Ironically, the chapter ends by talking about how many sons Abraham’s brother’s sex-slaves have popped out. There’s no covenant between God and Nahor but he has TWELVE sons. Abraham, with his super-awesome covenant, has one (since God told him to get rid of the other one) and he very nearly had zero.

jack-nicholson-the-shining

“Has anyone seen Isaac around?”

CHAPTER 22

1 And it cometh to pass after these things that God hath tried Abraham, and saith unto him, `Abraham;’ and he saith, `Here [am] I.’

And He saith, `Take, I pray thee, thy son, thine only one, whom thou hast loved, even Isaac, and go for thyself unto the land of Moriah, and cause him to ascend there for a burnt-offering on one of the mountains of which I speak unto thee.’

And Abraham riseth early in the morning, and saddleth his ass, and taketh two of his young men with him, and Isaac his son, and he cleaveth the wood of the burnt-offering, and riseth and goeth unto the place of which God hath spoken to him.

On the third day — Abraham lifteth up his eyes, and seeth the place from afar;

and Abraham saith unto his young men, `Remain by yourselves here with the ass, and I and the youth go yonder and worship, and turn back unto you.’

And Abraham taketh the wood of the burnt-offering, and placeth on Isaac his son, and he taketh in his hand the fire, and the knife; and they go on both of them together.

And Isaac speaketh unto Abraham his father, and saith, `My father,’ and he saith, `Here [am] I, my son.’ And he saith, `Lo, the fire and the wood, and where the lamb for a burnt-offering?’

and Abraham saith, `God doth provide for Himself the lamb for a burnt-offering, my son;’ and they go on both of them together.

And they come in unto the place of which God hath spoken to him, and there Abraham buildeth the altar, and arrangeth the wood, and bindeth Isaac his son, and placeth him upon the altar above the wood;

10 and Abraham putteth forth his hand, and taketh the knife — to slaughter his son.

11 And the messenger of Jehovah calleth unto him from the heavens, and saith, `Abraham, Abraham;’ and he saith, `Here [am] I;’

12 and He saith, `Put not forth thine hand unto the youth, nor do anything to him, for now I have known that thou art fearing God, and hast not withheld thy son, thine only one, from Me.’

13 And Abraham lifteth up his eyes, and looketh, and lo, a ram behind, seized in a thicket by its horns; and Abraham goeth, and taketh the ram, and causeth it to ascend for a burnt-offering instead of his son;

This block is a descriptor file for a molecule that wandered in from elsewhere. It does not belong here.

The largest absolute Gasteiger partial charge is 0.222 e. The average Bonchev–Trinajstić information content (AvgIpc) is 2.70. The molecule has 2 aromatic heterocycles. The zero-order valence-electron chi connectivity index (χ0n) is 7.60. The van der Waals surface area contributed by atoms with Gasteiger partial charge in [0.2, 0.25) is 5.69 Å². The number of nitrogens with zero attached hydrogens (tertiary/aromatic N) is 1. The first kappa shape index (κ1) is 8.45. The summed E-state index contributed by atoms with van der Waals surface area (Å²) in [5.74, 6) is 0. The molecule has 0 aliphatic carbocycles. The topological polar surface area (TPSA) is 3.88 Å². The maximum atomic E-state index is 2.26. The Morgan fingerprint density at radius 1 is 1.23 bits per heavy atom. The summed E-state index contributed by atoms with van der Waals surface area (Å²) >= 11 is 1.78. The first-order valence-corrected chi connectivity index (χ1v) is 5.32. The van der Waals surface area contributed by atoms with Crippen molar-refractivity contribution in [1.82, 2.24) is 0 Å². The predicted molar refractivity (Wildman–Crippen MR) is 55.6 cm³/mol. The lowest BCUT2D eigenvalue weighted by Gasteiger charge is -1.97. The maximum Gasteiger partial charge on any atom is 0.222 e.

14 and Abraham calleth the name of that place `Jehovah-Jireh,’ because it is said this day in the mount, `Jehovah doth provide.’

15 And the messenger of Jehovah calleth unto Abraham a second time from the heavens,

16 and saith, `By Myself I have sworn — the affirmation of Jehovah — that because thou hast done this thing, and hast not withheld thy son, thine only one —

17 that blessing I bless thee, and multiplying I multiply thy seed as stars of the heavens, and as sand which [is] on the sea-shore; and thy seed doth possess the gate of his enemies;

18 and blessed themselves in thy seed have all nations of the earth, because that thou hast hearkened to My voice.’

19 And Abraham turneth back unto his young men, and they rise and go together unto Beer-Sheba; and Abraham dwelleth in Beer-Sheba.

20 And it cometh to pass after these things that it is declared to Abraham, saying, `Lo, Milcah hath borne, even she, sons to Nahor thy brother:

21 Huz his first-born, and Buz his brother; and Kemuel father of Aram,

22 and Chesed, and Hazo, and Pildash, and Jidlaph, and Bethuel;

23 and Bethuel hath begotten Rebekah;’ these eight hath Milcah borne to Nahor, Abraham’s brother;

24 and his concubine, whose name [is] Reumah, she also hath borne Tebah, and Gaham, and Tahash, and Maachah.

Advertisements

Leave a Reply

Fill in your details below or click an icon to log in:

WordPress.com Logo

You are commenting using your WordPress.com account. Log Out / Change )

Twitter picture

You are commenting using your Twitter account. Log Out / Change )

Facebook photo

You are commenting using your Facebook account. Log Out / Change )

Google+ photo

You are commenting using your Google+ account. Log Out / Change )

Connecting to %s